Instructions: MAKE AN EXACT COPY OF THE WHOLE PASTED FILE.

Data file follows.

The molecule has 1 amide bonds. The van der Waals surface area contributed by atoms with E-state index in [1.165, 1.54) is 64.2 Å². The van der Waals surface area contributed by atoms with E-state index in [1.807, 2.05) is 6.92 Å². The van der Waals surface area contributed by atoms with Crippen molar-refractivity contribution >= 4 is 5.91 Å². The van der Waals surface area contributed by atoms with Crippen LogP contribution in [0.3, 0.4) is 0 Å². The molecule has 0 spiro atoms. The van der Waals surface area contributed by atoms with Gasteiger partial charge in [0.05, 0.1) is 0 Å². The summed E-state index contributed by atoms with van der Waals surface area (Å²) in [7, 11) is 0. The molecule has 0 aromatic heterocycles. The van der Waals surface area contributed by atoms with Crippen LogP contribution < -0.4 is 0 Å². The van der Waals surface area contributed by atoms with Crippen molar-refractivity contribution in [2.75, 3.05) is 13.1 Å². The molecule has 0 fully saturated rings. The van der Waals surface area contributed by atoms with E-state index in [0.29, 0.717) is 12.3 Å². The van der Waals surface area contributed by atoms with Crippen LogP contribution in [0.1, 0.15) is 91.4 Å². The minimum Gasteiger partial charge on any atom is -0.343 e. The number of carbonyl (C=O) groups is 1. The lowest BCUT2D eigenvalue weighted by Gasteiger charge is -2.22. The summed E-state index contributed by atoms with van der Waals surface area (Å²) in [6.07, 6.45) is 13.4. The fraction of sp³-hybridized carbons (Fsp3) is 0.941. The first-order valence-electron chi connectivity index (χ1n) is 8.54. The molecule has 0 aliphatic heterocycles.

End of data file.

The molecule has 1 amide bonds. The van der Waals surface area contributed by atoms with E-state index in [1.165, 1.54) is 64.2 Å². The van der Waals surface area contributed by atoms with E-state index in [1.807, 2.05) is 6.92 Å². The van der Waals surface area contributed by atoms with Crippen molar-refractivity contribution >= 4 is 5.91 Å². The van der Waals surface area contributed by atoms with Crippen LogP contribution in [0.3, 0.4) is 0 Å². The molecule has 0 spiro atoms. The van der Waals surface area contributed by atoms with Gasteiger partial charge in [0.05, 0.1) is 0 Å². The summed E-state index contributed by atoms with van der Waals surface area (Å²) in [7, 11) is 0. The molecule has 0 aromatic heterocycles. The van der Waals surface area contributed by atoms with Crippen LogP contribution < -0.4 is 0 Å². The van der Waals surface area contributed by atoms with Crippen molar-refractivity contribution in [2.75, 3.05) is 13.1 Å². The molecule has 0 fully saturated rings. The van der Waals surface area contributed by atoms with E-state index in [0.29, 0.717) is 12.3 Å². The van der Waals surface area contributed by atoms with Crippen LogP contribution in [0.1, 0.15) is 91.4 Å². The minimum Gasteiger partial charge on any atom is -0.343 e. The number of carbonyl (C=O) groups is 1. The lowest BCUT2D eigenvalue weighted by Gasteiger charge is -2.22. The summed E-state index contributed by atoms with van der Waals surface area (Å²) in [6.07, 6.45) is 13.4. The fraction of sp³-hybridized carbons (Fsp3) is 0.941. The first-order valence-electron chi connectivity index (χ1n) is 8.54. The molecule has 0 aliphatic heterocycles.